Today Is ‘National Adjunct Walkout Day.’ Will It Make a Difference?

Courtesy of Ellen Schrecker

Ellen Schrecker, a professor of history at Yeshiva U., says one thing adjuncts can do to advance their cause is to educate "the public and especially the students about the reality of who is teaching them."
February 25, 2015

Adjunct instructors at colleges around the nation plan on Wednesday to stage events designed to call attention to their low pay and poor working conditions. On Tuesday, The Chronicle interviewed Ellen Schrecker, a professor of history at Yeshiva University who has extensively researched academic labor and the broader labor movement, to get her assessment of adjuncts’ hopes of bringing about change. An edited transcript of the conversation follows.

Q. Wednesday is being called "National Adjunct Walkout Day," but nearly all of the activities planned do not actually involve anyone walking off their job. Instead, they focus on gaining support for adjunct instructors through information tables, posters, leaflets, meetings with lawmakers, and speeches and demonstrations on campuses. At the University of California at Santa Cruz, there is going to be a fake religious pilgrimage to a patron saint of adjuncts, "Saint Precaria." Are such tactics likely to give the adjunct-organizing movement much traction? Would adjuncts be better off just walking off their jobs?

A. This is absolutely a brilliant tactic because what adjuncts need to do is inform the general public, especially their own students, about their situation and the precarity … of their employment, and how it is impacting the education of most students, especially undergraduates, in a very negative way. The problem that adjuncts face in organizing, in improving their working conditions, is simply the utter unawareness on the part of the general public about their situation. Students don’t know how terrible their working conditions are.

Q. What do you think it will take for adjuncts to win major improvements in their working conditions?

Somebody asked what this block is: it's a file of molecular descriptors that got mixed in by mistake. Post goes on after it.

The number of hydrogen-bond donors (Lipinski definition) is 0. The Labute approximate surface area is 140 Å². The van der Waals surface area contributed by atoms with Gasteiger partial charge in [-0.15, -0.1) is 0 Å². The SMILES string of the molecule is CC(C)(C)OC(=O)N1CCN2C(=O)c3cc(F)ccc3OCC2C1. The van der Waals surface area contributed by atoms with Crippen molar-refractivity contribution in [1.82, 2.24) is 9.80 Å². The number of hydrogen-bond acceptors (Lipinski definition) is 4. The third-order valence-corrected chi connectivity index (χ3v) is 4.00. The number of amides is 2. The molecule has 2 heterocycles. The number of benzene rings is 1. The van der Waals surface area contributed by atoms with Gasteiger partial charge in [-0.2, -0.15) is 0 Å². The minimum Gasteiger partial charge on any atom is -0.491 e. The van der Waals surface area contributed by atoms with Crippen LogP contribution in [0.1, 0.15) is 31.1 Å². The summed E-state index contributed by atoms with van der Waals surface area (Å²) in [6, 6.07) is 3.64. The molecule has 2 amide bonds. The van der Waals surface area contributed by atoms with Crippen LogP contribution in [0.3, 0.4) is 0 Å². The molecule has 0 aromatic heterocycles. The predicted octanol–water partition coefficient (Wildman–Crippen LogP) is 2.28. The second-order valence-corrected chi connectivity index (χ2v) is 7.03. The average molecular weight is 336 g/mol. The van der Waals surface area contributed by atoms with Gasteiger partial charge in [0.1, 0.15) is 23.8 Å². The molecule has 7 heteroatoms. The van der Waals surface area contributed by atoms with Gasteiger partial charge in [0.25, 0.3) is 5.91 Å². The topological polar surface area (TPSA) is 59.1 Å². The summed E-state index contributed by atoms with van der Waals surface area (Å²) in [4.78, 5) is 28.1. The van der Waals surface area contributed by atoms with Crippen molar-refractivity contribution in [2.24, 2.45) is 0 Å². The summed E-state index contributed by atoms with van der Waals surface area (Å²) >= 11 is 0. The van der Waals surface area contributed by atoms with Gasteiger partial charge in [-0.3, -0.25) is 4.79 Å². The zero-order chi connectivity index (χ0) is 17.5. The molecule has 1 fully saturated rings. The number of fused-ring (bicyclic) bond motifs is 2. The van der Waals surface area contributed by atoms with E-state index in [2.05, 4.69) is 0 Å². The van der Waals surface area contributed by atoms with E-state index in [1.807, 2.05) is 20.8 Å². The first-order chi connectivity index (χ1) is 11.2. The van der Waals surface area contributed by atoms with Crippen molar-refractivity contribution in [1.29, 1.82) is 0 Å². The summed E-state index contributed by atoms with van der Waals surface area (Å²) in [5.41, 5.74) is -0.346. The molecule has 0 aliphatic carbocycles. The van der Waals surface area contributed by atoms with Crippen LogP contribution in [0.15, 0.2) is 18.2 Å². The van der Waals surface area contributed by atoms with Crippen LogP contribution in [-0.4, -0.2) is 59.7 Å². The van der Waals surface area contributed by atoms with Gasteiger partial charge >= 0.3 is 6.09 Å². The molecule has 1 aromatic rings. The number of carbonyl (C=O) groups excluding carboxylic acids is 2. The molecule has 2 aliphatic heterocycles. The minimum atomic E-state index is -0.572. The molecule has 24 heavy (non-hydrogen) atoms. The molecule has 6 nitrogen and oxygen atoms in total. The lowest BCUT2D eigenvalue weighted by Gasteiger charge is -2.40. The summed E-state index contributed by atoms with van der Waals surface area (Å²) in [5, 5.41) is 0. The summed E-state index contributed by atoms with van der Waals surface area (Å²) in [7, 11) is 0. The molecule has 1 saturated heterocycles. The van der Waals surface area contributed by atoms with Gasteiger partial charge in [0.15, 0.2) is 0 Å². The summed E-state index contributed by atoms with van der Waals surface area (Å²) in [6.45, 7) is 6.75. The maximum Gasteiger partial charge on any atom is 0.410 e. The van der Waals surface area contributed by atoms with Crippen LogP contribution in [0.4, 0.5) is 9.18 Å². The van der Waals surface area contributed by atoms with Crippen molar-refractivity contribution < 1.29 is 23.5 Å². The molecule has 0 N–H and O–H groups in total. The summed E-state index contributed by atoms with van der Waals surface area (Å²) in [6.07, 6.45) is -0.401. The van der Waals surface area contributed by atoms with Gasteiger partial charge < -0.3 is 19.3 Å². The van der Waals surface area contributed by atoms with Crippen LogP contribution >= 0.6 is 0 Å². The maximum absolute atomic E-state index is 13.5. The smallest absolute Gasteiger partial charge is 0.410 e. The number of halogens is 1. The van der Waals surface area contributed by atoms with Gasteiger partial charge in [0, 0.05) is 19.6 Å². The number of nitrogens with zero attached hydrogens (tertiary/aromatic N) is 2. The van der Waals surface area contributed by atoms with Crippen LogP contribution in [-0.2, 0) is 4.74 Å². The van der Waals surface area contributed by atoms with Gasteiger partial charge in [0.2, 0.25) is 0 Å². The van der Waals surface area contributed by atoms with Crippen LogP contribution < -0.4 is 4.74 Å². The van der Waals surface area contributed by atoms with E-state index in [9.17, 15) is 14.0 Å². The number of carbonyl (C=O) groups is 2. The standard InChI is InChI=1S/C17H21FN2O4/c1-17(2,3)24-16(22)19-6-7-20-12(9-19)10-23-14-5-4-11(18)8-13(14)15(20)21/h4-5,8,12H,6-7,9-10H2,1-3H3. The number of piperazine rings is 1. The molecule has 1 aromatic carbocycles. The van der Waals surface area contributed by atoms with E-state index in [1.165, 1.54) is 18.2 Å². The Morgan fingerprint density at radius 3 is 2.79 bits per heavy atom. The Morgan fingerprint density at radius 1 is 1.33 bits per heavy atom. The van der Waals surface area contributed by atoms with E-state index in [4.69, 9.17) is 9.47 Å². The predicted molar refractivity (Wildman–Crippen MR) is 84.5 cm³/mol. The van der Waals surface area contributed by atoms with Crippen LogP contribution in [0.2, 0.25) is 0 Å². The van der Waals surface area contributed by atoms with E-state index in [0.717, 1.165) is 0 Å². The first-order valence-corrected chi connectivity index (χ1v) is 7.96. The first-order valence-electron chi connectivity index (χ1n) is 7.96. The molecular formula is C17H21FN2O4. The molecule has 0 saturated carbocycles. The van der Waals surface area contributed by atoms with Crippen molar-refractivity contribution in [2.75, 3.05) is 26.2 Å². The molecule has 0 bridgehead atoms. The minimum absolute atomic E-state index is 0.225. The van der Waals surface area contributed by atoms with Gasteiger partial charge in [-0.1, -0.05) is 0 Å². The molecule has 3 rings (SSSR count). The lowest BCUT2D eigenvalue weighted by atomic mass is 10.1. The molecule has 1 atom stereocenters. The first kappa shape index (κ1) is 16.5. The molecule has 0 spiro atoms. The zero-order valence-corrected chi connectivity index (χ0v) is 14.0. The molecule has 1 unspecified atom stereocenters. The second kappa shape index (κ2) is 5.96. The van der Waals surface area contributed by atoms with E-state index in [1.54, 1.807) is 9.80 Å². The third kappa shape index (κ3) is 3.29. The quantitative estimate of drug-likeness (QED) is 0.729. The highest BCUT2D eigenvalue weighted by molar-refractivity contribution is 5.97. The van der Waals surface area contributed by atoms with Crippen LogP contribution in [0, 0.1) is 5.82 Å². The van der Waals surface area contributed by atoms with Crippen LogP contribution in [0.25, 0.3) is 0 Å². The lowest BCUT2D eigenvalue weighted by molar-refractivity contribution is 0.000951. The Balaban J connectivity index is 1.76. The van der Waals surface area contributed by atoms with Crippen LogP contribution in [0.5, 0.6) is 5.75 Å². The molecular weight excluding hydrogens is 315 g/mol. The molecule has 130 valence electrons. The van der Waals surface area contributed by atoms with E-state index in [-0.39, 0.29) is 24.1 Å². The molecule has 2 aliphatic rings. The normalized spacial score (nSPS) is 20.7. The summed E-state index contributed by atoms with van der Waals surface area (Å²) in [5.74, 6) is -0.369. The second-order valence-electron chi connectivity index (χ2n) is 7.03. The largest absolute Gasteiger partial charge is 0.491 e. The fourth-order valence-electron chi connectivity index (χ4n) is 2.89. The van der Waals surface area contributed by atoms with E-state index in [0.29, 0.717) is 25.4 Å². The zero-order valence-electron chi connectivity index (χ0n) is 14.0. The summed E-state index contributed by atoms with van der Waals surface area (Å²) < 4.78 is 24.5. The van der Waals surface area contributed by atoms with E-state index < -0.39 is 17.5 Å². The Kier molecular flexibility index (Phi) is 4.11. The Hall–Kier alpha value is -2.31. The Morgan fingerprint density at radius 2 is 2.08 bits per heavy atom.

A. Years of organizing, years of education, and—as the American public is becoming increasingly aware of economic inequality—plugging in their situation through the broader social and economic problems that we are all facing.

Q. Are there tactics or developments out there that you see as especially promising?

A. The most useful thing at the moment is this massive campaign of educating the public and especially the students about the reality of who is teaching them—the reality of people who have to go on food stamps to feed their families … who are teaching them, who probably don’t even have offices where they can be met after class to go over their work. … Even until very recently, full-time tenured faculty members did not know how bad off the adjuncts on their campuses were.

Q. How do today’s adjuncts compare to other groups of workers who have organized in the past in terms of their working conditions and their ripeness for organization? In other words, if you look at auto workers, coal miners, schoolteachers, how do adjuncts fit into that picture?

A. In different ways. The one group of workers whose employment structure was similar to adjuncts were longshoremen who had workplaces but didn’t have guaranteed work and every day would go down to the docks and "shape up" to get employment. That is very much the way adjuncts are. They don’t have an ongoing relationship with the employer and are called on at the last minute. What the longshoremen did was organize on a citywide basis, on a portwide basis, and I think that is the most promising structure for adjuncts at this point: working and organizing on a metropolitan basis.